Urban legend long held that two women in the crowd outside Polyclinic attempted suicide. Though the latter might only have been legend, a 27-year-old London actress named Peggy Scott was found dead two days later, having poisoned herself while surrounded by pictures of Valentino. And a 20-year-old mother in New York later attempted to kill herself by poisoning herself and shooting herself twice two months later, but failed. She told cops she had wanted to join Valentino in death and was promptly committed to an asylum.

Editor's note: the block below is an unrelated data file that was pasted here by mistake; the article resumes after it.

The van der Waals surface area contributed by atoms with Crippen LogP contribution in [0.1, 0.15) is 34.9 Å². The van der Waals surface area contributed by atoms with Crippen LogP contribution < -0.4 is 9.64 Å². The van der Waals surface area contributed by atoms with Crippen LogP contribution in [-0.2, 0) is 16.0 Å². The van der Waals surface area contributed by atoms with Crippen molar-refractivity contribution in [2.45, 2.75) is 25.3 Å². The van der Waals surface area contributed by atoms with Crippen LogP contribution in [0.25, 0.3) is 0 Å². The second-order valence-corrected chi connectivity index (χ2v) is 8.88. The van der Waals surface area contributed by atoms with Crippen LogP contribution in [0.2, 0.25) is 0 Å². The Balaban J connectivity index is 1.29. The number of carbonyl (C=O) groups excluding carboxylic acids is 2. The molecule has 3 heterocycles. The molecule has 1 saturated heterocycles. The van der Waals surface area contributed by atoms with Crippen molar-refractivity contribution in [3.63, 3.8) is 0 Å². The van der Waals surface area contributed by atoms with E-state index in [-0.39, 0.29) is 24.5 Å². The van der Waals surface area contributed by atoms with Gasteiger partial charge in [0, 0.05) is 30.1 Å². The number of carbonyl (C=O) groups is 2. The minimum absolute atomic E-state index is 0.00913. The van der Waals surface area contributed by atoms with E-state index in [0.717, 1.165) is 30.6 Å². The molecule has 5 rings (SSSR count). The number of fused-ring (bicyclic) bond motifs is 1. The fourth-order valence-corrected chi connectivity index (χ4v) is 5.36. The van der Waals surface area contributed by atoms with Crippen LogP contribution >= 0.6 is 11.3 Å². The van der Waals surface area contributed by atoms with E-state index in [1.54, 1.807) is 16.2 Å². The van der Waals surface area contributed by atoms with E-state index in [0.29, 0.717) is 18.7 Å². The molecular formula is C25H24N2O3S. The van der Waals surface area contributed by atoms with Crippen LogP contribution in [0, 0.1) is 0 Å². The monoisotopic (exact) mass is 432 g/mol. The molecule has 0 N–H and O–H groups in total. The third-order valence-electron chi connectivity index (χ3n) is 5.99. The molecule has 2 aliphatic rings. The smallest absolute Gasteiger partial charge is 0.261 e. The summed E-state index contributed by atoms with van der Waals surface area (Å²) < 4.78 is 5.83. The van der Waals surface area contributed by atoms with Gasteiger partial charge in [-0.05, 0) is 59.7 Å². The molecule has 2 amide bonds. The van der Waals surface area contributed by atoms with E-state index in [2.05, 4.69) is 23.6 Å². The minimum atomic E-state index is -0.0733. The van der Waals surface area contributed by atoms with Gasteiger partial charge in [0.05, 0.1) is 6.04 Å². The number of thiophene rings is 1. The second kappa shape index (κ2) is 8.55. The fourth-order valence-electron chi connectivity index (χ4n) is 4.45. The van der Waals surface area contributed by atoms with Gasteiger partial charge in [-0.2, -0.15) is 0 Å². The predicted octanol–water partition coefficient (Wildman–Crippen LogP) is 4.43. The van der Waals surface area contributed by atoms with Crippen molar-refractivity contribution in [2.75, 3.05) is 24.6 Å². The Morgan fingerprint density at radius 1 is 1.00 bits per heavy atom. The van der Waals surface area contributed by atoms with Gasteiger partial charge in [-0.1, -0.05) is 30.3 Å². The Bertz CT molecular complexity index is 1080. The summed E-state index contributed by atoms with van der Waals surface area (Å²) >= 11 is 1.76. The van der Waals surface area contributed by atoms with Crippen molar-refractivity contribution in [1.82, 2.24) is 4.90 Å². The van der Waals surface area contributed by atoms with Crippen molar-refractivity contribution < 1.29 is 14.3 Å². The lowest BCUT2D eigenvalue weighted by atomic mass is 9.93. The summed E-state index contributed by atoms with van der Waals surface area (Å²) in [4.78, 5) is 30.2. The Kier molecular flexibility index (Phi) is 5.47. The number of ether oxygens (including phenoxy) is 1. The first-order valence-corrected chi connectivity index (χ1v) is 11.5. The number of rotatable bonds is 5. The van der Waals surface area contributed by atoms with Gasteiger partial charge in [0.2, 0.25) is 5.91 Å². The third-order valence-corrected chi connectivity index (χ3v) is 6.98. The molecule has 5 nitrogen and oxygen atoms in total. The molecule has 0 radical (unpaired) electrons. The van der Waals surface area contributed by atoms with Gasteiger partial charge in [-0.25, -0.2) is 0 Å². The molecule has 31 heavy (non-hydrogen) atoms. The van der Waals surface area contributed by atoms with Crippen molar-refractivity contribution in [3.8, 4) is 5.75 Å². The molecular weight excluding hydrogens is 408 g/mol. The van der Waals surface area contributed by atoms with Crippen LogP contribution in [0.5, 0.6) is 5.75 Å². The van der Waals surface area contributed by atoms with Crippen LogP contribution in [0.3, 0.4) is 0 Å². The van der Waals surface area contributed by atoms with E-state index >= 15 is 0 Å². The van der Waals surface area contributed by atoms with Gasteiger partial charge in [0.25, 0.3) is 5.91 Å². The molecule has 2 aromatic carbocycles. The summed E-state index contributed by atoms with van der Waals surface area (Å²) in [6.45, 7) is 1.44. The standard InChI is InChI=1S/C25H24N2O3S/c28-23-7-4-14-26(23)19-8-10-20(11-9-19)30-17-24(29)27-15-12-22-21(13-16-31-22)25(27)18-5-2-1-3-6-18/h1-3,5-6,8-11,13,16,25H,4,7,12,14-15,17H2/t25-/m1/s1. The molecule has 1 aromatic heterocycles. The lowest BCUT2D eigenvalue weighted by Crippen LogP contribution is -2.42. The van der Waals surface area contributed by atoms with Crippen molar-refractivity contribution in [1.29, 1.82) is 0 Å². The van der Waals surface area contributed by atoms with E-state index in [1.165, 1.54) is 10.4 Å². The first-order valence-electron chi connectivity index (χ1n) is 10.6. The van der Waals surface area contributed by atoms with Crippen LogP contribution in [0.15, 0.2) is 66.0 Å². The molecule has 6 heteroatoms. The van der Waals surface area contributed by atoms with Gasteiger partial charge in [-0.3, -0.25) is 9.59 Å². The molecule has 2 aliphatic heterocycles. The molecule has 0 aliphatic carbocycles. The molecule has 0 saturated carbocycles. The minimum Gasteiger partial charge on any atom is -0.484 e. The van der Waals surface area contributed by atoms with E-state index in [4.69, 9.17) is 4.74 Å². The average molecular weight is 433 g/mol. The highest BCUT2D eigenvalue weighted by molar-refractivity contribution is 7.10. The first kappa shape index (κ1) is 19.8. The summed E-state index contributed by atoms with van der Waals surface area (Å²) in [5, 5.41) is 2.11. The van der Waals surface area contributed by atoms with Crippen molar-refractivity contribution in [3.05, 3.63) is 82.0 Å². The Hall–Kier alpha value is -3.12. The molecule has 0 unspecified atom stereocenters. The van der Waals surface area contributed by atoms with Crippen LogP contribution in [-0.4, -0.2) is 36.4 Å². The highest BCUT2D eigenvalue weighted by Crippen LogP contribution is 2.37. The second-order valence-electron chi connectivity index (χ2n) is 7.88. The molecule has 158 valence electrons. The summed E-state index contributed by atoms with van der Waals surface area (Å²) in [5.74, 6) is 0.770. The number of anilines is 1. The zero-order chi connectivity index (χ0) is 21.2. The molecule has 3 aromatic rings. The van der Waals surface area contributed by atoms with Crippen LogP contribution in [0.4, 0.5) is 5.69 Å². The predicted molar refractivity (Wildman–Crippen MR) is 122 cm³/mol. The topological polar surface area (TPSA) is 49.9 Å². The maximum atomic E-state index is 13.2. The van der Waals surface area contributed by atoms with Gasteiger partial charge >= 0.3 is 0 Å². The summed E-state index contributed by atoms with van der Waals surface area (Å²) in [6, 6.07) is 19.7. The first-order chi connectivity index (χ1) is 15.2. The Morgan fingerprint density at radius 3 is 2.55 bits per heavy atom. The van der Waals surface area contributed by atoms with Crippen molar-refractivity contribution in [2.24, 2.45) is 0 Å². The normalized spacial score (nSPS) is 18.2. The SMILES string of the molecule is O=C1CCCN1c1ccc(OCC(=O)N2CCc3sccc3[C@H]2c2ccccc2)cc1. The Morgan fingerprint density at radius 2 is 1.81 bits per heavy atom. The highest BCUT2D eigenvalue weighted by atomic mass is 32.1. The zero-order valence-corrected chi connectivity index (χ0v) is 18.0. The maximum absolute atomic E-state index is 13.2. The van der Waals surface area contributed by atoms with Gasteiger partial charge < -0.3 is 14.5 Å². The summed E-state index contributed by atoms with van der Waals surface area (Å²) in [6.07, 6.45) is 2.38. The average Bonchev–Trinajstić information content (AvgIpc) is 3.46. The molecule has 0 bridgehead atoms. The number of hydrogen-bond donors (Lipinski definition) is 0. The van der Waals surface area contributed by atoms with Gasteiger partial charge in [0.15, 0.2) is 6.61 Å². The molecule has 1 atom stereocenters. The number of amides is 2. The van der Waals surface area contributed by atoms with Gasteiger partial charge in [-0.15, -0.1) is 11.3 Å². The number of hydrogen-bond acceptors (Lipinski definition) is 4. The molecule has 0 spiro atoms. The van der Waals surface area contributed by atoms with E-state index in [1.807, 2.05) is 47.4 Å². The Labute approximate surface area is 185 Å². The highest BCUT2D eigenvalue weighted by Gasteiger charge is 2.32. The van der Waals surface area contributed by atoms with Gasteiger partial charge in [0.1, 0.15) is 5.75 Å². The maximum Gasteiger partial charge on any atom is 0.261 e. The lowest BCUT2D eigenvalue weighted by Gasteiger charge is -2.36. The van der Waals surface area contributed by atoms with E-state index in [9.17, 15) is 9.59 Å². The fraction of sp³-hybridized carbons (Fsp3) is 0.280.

Some 80,000 to 100,000 mourners filed past the nearby Frank E. Campbell Funeral Church on Broadway to pay respects. Some grew impatient, trying to storm the funeral home and break its windows. A full-on clash with police ensued, with about 150 cops required to quell the violence. One story had it that Valentino's body - emaciated from eight days without sustenance and loss of blood - was replaced by a lifelike wax effigy. Pola Negri added to the bizarre atmosphere, arriving by train with a flourish, weeping constantly and wailing her love for Rudy, and declaring their planned nuptials, at every public place where cameras and reporters lay waiting. She collapsed on the open coffin at the New York viewing of her "fiancé," and she accompanied his casket by train back to Los Angeles. Mourners came out in droves along the route to pay respects, as if to a dead president.